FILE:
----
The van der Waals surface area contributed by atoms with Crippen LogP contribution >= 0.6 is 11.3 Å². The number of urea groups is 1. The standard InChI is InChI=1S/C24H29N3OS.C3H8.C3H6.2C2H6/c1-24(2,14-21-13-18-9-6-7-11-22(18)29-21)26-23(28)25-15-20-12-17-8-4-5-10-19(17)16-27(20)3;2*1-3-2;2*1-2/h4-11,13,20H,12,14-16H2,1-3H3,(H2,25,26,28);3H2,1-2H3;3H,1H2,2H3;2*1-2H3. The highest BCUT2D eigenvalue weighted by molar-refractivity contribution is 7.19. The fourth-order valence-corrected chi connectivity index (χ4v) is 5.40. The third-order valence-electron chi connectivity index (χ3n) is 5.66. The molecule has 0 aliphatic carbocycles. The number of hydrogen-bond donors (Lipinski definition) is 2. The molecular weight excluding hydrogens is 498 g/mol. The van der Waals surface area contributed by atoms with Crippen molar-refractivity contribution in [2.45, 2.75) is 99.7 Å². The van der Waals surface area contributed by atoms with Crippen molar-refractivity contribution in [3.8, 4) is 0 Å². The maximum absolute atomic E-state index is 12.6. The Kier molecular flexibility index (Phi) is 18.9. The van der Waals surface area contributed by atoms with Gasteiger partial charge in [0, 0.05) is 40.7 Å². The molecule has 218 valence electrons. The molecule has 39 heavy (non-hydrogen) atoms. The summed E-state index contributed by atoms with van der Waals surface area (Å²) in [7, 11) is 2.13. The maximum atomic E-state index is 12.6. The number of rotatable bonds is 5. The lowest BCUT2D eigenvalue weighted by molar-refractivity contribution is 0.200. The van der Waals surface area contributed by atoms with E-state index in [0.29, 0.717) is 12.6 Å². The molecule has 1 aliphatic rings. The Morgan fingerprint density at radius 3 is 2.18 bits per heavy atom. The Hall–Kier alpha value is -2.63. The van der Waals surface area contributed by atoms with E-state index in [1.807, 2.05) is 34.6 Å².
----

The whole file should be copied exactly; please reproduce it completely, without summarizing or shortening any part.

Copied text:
The van der Waals surface area contributed by atoms with Crippen LogP contribution >= 0.6 is 11.3 Å². The number of urea groups is 1. The standard InChI is InChI=1S/C24H29N3OS.C3H8.C3H6.2C2H6/c1-24(2,14-21-13-18-9-6-7-11-22(18)29-21)26-23(28)25-15-20-12-17-8-4-5-10-19(17)16-27(20)3;2*1-3-2;2*1-2/h4-11,13,20H,12,14-16H2,1-3H3,(H2,25,26,28);3H2,1-2H3;3H,1H2,2H3;2*1-2H3. The highest BCUT2D eigenvalue weighted by molar-refractivity contribution is 7.19. The fourth-order valence-corrected chi connectivity index (χ4v) is 5.40. The third-order valence-electron chi connectivity index (χ3n) is 5.66. The molecule has 0 aliphatic carbocycles. The number of hydrogen-bond donors (Lipinski definition) is 2. The molecular weight excluding hydrogens is 498 g/mol. The van der Waals surface area contributed by atoms with Crippen molar-refractivity contribution in [2.45, 2.75) is 99.7 Å². The van der Waals surface area contributed by atoms with Crippen molar-refractivity contribution in [3.8, 4) is 0 Å². The maximum absolute atomic E-state index is 12.6. The Kier molecular flexibility index (Phi) is 18.9. The van der Waals surface area contributed by atoms with Gasteiger partial charge in [0, 0.05) is 40.7 Å². The molecule has 218 valence electrons. The molecule has 39 heavy (non-hydrogen) atoms. The summed E-state index contributed by atoms with van der Waals surface area (Å²) in [7, 11) is 2.13. The maximum atomic E-state index is 12.6. The number of rotatable bonds is 5. The lowest BCUT2D eigenvalue weighted by molar-refractivity contribution is 0.200. The van der Waals surface area contributed by atoms with E-state index in [0.29, 0.717) is 12.6 Å². The molecule has 1 aliphatic rings. The Morgan fingerprint density at radius 3 is 2.18 bits per heavy atom. The Hall–Kier alpha value is -2.63. The van der Waals surface area contributed by atoms with E-state index in [1.807, 2.05) is 34.6 Å².